Interview with Robert Lam
The following are excerpts from an interview with Robert Lam:
On a day to day basis during the work week, we were not supposed to leave the area of the camp so that we could be reached in case a call came in, for instance, from Washington State or somewhere else in Oregon. Our sixteen or eighteen man fire crew was supposed to be available to go on a very short notice. Now, this might change from week to week depending on the weather and so forth. But by and large, we were supposed to be on call. If we could operate around those conditions, we did. We would hitchhike into Corvallis, maybe to see a movie or something like that. I can remember at least one time. It was late at night. I guess we’d gone, I and another fellow, had gone to a movie in Corvallis. It was easy to hitchhike from Corvallis to Philomath, but from Philomath to Mary’s Peak was about fourteen miles. Late at night, number one, there was not much traffic. Number two, many of the local people knew that anybody hitchhiking on that stretch of road in civilian clothes was probably a conscientious objector. They were not always willing to pick us up. So one night I remember I and my friend, we had to walk most of the fourteen miles from Philomath to Mary’s Peak. We probably got there about three o’clock in the morning. We weren’t very active for work the next day. Mary’s Peak was located real, real close to the altitude divide on the highway from Alsea to Philomath. Logging trucks coming up from the west, when they go just almost to Mary’s Peak, that was where they would stop and rest and get ready to set their brakes and go downgrade toward Philomath. But sometimes logging trucks would pick up COs there as hitchhikers. One time I remember a truck driver had stopped and two of us went over because we thought he was going to offer us a ride. We opened the door. He said, "I don’t pick up Conchies." So, that took care of that. That was kind of a general thing. You never could tell how the local people’s attitude was. I think there were some of the people who were thankful that we were working for the Forest Service for whatever fire protection we provided. But just like the general public, different people had different attitudes.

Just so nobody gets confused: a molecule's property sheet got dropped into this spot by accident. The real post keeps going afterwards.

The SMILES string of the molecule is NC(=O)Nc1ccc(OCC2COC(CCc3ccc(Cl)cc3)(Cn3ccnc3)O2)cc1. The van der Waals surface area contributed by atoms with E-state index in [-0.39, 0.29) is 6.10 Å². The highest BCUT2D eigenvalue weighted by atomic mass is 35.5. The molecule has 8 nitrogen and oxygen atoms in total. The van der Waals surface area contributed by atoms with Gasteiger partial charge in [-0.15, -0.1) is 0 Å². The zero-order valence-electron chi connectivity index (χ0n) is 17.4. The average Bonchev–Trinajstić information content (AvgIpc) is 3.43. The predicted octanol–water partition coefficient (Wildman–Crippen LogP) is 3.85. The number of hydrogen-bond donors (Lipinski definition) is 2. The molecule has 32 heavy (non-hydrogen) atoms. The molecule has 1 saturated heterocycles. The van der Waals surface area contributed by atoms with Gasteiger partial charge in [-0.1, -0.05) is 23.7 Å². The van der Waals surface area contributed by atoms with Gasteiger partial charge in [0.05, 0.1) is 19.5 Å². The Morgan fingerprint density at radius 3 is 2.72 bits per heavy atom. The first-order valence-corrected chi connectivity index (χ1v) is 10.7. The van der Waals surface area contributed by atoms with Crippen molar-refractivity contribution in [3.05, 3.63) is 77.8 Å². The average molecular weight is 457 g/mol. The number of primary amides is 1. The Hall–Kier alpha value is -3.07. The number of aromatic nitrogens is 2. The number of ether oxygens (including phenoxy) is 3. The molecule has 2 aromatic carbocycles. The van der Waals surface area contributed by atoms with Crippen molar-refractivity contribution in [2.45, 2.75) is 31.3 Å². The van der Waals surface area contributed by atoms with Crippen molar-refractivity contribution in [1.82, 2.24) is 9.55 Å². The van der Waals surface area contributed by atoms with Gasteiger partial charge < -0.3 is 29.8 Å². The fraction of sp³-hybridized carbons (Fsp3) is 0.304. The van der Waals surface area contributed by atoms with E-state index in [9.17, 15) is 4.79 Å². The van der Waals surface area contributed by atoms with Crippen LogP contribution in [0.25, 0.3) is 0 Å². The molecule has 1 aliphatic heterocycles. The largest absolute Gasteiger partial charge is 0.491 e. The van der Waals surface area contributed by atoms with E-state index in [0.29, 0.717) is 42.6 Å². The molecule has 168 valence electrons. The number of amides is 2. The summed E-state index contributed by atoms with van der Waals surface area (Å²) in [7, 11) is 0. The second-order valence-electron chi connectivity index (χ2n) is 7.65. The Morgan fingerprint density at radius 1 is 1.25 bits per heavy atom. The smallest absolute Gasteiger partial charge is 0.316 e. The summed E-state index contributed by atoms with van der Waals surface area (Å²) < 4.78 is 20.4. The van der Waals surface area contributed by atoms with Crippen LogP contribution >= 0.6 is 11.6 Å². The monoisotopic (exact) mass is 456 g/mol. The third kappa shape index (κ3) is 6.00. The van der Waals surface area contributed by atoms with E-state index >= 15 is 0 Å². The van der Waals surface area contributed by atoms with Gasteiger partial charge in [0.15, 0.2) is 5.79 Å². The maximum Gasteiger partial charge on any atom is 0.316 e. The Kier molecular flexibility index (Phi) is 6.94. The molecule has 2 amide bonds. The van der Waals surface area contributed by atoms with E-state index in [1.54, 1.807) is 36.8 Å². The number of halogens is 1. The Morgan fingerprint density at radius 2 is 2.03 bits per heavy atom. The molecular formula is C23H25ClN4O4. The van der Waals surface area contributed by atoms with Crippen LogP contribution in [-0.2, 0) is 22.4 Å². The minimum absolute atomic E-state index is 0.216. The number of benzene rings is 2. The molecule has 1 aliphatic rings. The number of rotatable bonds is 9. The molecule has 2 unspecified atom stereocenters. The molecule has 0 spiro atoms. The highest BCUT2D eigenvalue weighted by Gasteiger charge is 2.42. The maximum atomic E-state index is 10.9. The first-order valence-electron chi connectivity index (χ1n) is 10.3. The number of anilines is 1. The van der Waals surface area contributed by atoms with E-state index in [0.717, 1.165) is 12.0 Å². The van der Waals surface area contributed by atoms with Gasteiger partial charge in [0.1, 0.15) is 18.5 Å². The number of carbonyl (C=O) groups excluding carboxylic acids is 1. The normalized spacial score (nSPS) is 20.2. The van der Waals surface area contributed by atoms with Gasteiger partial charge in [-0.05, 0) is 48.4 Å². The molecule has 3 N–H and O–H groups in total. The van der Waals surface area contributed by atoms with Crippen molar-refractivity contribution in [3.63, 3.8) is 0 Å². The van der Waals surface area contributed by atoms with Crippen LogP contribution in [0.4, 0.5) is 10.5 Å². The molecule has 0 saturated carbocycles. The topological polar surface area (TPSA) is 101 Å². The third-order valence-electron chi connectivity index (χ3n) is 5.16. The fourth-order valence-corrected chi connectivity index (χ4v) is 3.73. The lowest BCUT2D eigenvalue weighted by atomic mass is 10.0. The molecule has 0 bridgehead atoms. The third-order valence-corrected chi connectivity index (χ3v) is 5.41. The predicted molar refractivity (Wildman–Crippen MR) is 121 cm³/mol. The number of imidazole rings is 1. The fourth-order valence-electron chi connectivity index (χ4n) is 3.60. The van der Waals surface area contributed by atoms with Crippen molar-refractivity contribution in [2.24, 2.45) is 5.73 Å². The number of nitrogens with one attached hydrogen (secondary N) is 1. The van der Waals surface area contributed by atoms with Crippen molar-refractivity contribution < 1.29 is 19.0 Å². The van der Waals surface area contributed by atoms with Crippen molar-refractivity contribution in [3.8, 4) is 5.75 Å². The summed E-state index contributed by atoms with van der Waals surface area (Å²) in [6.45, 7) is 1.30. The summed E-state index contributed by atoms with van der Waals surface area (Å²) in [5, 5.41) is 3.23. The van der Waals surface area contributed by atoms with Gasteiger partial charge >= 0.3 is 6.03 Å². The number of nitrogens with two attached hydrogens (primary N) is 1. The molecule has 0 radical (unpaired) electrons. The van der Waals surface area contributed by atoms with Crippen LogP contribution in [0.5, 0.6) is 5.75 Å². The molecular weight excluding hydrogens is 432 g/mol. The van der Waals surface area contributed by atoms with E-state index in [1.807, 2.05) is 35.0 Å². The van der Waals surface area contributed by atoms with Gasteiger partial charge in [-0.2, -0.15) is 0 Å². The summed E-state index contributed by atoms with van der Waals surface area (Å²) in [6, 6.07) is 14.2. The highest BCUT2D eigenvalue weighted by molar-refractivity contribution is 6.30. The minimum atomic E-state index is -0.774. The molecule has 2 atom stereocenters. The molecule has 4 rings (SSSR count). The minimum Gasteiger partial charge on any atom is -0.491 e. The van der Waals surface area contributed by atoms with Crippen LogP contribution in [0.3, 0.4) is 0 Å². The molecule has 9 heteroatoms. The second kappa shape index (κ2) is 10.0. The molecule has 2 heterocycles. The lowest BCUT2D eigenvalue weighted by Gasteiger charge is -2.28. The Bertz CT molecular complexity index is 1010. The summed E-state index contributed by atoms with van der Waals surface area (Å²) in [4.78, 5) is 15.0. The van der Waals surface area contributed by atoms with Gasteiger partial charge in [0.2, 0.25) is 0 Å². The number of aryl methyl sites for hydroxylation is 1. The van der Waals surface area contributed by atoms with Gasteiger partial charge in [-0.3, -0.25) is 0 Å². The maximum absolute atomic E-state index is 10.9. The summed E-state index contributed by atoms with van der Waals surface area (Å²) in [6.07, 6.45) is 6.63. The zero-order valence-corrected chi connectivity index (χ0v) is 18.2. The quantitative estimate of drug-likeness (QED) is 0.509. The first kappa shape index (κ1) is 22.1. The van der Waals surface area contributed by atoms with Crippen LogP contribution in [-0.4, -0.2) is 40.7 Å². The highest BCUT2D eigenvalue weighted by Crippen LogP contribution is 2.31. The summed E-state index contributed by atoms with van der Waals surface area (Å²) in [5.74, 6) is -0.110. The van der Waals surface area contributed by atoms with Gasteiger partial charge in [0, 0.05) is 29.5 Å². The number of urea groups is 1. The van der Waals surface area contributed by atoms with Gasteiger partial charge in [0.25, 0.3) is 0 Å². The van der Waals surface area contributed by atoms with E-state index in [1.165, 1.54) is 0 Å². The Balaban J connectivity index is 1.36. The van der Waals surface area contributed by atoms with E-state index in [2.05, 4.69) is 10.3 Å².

I’d be interested in your definition of “work of national importance.”
Well, my definition obviously was different than Selective Service definition. My “work of national importance” would be anything that was necessary. In civilian life I guess most of us felt that whatever we were doing, being a farmer or whatever, was work of national importance. But that wasn’t the sticking part. It was “under civilian direction” that was the sticking part. The system of conscientious objectors for World War II was partly the result of not having a system in World War I. In World War I, there were many conscientious objectors who ended up in federal prison under sometimes harsh conditions. Both the churches and Selective Service wanted to avoid some of the bad aspects of that. As a result of that kind of negotiation, the Selective Service and the military officers running Selective Service had the advantage. They knew that if the churches agreed to do this, they would probably keep their word and keep raising money to pay for the food and the expense of running the camps. The men in camps were divided in opinion because they kind of felt at the beginning that it was the best system that could be devised. But they disputed it as time went on and it did not turn out to be what had been anticipated in 1940. There was not the flexibility to improve it. Many of the improvements had to be approved by Congress. There was very little chance of Congress approving anything that would make it more attractive in the eyes of the public, except for work being made available in mental hospitals and things like that. Consequently, there was very little improvement ever done. I later became more disillusioned with the whole system of the way conscientious objectors were handled. I later decided I was not interested in, through my church, of being involved in that sort of thing. So after that, I made as much movement as I could to have as little to do with the cooperation of the churches and the Selective Service as possible. Later, and this is quite a while afterwards, I later was discharged and returned home to Illinois. I later went on a cattle boat trip to Europe by taking bred dairy heifers on a trip to Italy that were distributed to the people in Europe who had lost livestock during the war. So, to sum it up very briefly, the Pennsylvania, Waldport and mental hospital part were the main parts of the conscientious objector program that I was actively engaged in.